Professor Clark Lombardi is Professor of Law at the University of Washington School of Law and Adjunct Professor at the Jackson School of International Studies. He is the author or editor of numerous books and articles on Islamic law, comparative constitutional law and human rights, including Religion and Human Security (2012). He currently serves as Oxford University Press’s Series Editor for the series Oxford Islamic Legal Studies and senior editor of the forthcoming Oxford Encyclopedia of Islam and Law. He is a member of the Council on Foreign Relations.
12:00-1:00 Lunch Served
1:00-2:15 The Future of U.S. Diplomacy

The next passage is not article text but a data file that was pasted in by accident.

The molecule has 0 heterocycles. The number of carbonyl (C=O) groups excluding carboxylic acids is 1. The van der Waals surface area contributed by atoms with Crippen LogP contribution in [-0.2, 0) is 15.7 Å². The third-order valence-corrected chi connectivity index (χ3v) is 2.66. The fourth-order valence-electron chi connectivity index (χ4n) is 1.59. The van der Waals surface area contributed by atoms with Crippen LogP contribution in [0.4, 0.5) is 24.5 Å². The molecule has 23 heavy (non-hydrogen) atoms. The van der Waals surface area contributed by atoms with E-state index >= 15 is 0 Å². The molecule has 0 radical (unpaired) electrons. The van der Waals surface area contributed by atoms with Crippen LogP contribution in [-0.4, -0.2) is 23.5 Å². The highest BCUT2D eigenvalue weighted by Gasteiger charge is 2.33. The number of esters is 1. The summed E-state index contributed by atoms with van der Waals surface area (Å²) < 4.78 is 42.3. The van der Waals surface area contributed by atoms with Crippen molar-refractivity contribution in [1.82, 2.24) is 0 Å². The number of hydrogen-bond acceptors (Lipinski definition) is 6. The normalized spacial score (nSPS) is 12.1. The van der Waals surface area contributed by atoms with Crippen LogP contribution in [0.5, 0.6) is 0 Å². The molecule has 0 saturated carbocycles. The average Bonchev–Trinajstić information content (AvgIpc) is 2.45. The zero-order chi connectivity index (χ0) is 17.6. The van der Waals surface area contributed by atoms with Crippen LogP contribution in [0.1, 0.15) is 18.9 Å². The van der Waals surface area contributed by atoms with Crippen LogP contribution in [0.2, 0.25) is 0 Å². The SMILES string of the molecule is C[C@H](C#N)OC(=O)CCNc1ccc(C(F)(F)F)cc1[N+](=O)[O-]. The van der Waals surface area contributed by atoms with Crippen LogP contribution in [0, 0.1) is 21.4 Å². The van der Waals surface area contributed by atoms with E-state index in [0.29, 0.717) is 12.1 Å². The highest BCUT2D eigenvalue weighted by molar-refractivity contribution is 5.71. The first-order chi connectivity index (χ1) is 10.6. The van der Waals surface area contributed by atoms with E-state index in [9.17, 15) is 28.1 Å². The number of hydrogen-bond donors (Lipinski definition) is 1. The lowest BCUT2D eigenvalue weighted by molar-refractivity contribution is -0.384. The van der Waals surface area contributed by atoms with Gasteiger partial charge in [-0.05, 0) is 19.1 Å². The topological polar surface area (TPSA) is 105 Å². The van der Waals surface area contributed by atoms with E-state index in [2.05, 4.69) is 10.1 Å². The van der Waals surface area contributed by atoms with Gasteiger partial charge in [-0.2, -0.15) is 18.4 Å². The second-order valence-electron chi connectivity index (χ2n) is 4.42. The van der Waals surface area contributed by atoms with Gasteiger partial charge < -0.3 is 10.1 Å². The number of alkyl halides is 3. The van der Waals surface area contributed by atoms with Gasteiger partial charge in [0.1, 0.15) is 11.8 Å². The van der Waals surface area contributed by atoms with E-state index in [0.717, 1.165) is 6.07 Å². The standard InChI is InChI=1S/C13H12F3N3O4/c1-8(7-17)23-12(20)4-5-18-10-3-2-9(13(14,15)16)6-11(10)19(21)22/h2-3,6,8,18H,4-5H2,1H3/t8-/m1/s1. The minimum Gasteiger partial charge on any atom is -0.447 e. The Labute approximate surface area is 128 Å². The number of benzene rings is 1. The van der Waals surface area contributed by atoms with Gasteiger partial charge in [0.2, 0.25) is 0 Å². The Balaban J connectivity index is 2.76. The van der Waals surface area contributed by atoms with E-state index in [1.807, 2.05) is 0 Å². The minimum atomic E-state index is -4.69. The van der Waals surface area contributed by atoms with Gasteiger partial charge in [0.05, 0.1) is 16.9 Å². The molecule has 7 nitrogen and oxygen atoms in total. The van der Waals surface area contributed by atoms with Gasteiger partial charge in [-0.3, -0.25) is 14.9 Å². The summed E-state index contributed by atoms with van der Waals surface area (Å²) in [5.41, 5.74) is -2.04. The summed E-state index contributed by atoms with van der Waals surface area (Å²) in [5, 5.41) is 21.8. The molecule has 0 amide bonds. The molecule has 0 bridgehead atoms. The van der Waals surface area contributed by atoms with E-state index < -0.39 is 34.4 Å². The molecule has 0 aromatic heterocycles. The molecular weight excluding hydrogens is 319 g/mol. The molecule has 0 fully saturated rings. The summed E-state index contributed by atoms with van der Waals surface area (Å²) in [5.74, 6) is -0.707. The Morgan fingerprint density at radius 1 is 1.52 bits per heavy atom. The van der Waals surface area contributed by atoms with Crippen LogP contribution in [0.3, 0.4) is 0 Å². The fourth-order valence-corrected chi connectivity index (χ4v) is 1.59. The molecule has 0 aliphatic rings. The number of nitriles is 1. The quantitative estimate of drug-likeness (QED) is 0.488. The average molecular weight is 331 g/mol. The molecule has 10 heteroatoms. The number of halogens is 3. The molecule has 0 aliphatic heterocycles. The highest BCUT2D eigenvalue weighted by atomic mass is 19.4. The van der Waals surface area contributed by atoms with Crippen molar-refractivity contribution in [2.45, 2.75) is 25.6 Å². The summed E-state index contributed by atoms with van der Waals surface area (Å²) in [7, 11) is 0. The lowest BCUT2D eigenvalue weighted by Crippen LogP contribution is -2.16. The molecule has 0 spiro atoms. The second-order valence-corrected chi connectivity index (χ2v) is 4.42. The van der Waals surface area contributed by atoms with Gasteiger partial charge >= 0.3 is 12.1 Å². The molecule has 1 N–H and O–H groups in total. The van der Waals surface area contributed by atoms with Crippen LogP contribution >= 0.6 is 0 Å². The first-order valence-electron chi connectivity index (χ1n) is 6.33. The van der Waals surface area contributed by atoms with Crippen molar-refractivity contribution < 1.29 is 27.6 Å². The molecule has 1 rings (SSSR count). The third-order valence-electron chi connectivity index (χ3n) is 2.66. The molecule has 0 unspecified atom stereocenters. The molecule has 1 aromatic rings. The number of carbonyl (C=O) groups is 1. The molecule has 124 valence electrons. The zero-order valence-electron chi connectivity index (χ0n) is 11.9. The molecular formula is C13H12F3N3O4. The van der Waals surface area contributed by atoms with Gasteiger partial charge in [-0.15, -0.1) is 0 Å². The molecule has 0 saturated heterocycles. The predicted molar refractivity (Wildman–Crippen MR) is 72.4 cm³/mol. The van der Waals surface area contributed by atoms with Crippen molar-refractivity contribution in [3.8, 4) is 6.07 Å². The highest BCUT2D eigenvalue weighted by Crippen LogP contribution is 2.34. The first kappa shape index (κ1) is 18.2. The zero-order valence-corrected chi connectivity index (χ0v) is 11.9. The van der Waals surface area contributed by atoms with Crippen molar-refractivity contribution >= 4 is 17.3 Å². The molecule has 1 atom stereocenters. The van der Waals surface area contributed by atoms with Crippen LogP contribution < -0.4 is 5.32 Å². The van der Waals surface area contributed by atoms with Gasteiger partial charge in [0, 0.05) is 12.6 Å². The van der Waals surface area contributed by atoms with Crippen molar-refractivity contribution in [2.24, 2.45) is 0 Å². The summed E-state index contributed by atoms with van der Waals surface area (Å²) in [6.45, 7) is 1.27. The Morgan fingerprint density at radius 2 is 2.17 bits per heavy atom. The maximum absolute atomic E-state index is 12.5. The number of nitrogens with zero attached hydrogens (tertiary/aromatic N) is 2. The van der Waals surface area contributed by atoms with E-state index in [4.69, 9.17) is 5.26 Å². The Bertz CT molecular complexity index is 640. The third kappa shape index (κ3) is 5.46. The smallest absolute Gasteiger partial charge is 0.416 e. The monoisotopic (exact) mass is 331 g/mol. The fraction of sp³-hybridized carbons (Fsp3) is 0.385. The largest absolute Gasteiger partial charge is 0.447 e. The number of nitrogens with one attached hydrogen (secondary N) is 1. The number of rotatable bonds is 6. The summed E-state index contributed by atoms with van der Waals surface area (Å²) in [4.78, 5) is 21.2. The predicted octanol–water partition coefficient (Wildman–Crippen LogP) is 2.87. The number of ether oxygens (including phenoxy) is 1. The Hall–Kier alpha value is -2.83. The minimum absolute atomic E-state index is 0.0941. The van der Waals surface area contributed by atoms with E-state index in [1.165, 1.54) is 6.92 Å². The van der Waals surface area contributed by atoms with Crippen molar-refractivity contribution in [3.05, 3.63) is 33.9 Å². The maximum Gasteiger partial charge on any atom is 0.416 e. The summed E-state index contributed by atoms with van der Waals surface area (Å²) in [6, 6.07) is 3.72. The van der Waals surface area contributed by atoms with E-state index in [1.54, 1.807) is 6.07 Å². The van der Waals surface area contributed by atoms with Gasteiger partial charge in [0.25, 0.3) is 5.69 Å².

Ambassador James Jeffrey has held a series of highly sensitive posts in Washington, D.C., and abroad. In addition to his service in Ankara and Baghdad, he served as assistant to the president and deputy national security advisor in the George W. Bush administration, with a special focus on Iran. Previously, at the State Department, he served as principal deputy assistant secretary for the Bureau of Near Eastern Affairs at the Department of State, where his responsibilities included leading the Iran policy team and coordinating public diplomacy. Earlier appointments included service as senior advisor on Iraq to the secretary of state; chargé d’affaires and deputy chief of mission in Baghdad; deputy chief of mission in Ankara; and ambassador in Albania.